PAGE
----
We entered the NE shipping lane in good spirits, we were making good time and France looked incredibly close. We had caught up with some of the other boats who had left before us, and were discussing about how the winds had suddenly picked up when suddenly Kalie piped up 'Look there's a Shark'. Cue laughter and a rush to the back of the boat where we expected to see a Porpoise in the direction she was pointing, when the stunned silence made it perfectly clear that yes, 20m off the back of the boat was a little shark, up on the surface having a little look at what we were doing. It turns out there really is sharks in the channel (we think it was a smooth houndshark). With Polly blissfully unaware in the water, we attempted to not make a big deal out of it, with Tessa (our adopted Boat Leader and diver extraordinaire) consoling me that it definitely wouldn't eat me when I got in the water in 10 minutes time and the chances of it coming back were really quite small.
As it turned out, ten minutes later I had much bigger problems to contend with. The winds had picked up to 25 knots, the sea was white capping and the slightly more sheltered side of the boat was not my favoured side (all to do with breathing and spotting) and meant that the currents would keep pushing me into the boat, so rather than swim alongside I would have to swim at an angle to try and stay parallel. By this stage two of the other channel boats had pulled the swimmers out the water and turned around due to deteriorating conditions and my instructions from the boat pilot were 'swim as hard as you can for the next hour if we want any chance of making it'. Quite frankly, it was horrendous. It was probably more horrendous for the 6 people stuck on the boat, as it was tipping, rocking and getting thrown around everywhere, but I was thankful for having swum off Hythe Beach a few weeks previously in big swell. The next hour became a game of attempting to not get pushed into the boat (the swim is over if you touch the boat), attempting to breathe despite getting constantly dunked by the waves and attempting to stay afloat and make headway. I knew I was aiming to make it into a bay where the conditions would be slightly calmer and allow us to make a change-over, and three jellyfish stings later, and alot of swallowed salt water I was pretty happy to see the sign indicating the change-over. Quite possibly the worst swim of my life but also the most rewarding!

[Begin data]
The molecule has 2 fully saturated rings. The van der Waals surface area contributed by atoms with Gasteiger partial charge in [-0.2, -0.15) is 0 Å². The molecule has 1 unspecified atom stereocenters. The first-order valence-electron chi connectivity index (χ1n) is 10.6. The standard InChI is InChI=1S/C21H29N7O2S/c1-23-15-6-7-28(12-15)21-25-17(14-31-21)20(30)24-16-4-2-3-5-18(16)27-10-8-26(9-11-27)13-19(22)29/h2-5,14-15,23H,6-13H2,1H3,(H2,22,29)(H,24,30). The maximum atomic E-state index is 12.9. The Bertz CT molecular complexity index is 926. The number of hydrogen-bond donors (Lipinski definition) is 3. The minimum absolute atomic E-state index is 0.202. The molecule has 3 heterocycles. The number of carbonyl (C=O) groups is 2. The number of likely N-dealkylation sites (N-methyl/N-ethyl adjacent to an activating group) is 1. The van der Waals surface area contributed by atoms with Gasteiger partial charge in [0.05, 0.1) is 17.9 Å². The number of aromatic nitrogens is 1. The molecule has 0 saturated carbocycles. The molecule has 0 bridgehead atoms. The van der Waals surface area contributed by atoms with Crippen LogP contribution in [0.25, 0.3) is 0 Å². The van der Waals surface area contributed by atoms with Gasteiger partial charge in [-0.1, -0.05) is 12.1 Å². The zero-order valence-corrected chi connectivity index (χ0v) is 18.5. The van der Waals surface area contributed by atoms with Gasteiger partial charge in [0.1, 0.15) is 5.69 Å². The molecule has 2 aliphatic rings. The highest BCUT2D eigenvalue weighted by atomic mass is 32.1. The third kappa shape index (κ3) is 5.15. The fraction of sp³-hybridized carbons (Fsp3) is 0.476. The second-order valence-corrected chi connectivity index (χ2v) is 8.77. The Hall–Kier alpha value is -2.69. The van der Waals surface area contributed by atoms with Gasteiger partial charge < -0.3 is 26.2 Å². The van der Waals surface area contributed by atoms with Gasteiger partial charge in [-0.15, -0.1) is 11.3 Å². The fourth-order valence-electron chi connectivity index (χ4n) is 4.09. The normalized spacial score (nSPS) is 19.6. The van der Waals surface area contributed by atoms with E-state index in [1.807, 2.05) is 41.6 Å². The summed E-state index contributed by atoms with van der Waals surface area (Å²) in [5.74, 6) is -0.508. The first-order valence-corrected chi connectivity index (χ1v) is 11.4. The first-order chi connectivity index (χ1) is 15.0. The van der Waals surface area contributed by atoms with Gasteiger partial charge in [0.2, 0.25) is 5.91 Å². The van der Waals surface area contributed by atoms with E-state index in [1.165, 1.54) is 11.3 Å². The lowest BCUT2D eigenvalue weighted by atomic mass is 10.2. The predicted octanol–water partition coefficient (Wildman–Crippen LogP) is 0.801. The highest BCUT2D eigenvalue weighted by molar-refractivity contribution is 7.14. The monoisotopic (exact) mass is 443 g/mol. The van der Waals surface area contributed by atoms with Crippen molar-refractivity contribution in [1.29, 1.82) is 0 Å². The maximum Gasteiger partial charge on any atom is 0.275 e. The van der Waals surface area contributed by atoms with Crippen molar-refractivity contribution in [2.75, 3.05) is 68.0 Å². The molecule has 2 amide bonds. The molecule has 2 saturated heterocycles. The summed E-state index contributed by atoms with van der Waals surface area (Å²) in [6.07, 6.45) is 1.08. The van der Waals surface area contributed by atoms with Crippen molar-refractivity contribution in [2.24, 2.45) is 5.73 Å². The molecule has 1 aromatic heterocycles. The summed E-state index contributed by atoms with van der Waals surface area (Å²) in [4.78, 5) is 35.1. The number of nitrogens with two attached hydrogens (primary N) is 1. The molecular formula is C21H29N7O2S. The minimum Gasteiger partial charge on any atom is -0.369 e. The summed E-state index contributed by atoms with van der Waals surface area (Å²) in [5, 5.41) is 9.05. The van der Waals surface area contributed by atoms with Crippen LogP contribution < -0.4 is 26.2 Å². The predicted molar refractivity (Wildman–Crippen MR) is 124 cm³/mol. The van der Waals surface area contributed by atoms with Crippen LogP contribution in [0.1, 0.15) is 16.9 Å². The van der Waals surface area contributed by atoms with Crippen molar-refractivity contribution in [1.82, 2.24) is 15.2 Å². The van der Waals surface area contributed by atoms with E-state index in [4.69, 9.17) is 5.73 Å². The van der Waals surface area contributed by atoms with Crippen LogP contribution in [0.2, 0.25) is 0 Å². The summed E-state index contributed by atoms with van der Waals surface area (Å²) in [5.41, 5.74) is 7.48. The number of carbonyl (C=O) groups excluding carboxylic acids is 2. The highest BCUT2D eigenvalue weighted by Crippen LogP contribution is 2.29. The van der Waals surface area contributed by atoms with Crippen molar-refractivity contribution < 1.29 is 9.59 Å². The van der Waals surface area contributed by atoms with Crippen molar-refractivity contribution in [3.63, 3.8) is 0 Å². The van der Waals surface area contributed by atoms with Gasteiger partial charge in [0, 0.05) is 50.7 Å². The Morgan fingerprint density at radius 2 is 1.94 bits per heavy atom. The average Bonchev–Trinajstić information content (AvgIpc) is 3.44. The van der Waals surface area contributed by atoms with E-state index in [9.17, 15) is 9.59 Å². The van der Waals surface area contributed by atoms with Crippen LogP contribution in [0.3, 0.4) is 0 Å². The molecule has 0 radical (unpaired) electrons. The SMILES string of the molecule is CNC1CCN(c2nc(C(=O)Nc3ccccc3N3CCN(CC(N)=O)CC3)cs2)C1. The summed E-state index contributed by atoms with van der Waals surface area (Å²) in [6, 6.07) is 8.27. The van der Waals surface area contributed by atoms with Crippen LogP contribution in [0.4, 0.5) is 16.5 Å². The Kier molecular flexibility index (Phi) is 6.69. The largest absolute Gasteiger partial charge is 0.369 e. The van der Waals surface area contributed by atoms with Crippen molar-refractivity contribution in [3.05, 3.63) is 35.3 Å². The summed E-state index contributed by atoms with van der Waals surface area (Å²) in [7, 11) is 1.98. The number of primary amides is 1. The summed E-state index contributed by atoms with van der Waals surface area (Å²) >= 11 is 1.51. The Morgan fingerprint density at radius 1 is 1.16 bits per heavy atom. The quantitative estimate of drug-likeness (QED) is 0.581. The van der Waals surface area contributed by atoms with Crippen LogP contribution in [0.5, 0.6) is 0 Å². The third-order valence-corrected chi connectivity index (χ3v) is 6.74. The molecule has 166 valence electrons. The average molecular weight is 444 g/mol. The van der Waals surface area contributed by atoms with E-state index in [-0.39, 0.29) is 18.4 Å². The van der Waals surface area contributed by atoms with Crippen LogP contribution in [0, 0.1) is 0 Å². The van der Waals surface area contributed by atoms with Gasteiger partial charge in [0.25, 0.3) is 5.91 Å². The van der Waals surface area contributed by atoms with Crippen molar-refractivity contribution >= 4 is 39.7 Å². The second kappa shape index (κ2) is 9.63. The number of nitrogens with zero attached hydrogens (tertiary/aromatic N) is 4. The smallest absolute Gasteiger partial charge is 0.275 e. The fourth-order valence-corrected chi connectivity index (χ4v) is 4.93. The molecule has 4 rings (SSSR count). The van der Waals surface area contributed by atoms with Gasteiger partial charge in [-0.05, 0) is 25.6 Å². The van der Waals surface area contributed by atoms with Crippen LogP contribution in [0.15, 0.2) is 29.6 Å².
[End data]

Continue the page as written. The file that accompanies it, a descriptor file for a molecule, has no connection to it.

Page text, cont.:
Exactly 59 minutes and 56 seconds later, the Aspire Sea Eagles landed on the beach in France. 15 hours, 59 minutes, 56 seconds we were officially the first relay team to successfully cross the English Channel in 2017 and the earliest ever Aspire relay team to successfully cross the channel. Would I swim it again? Most definitely.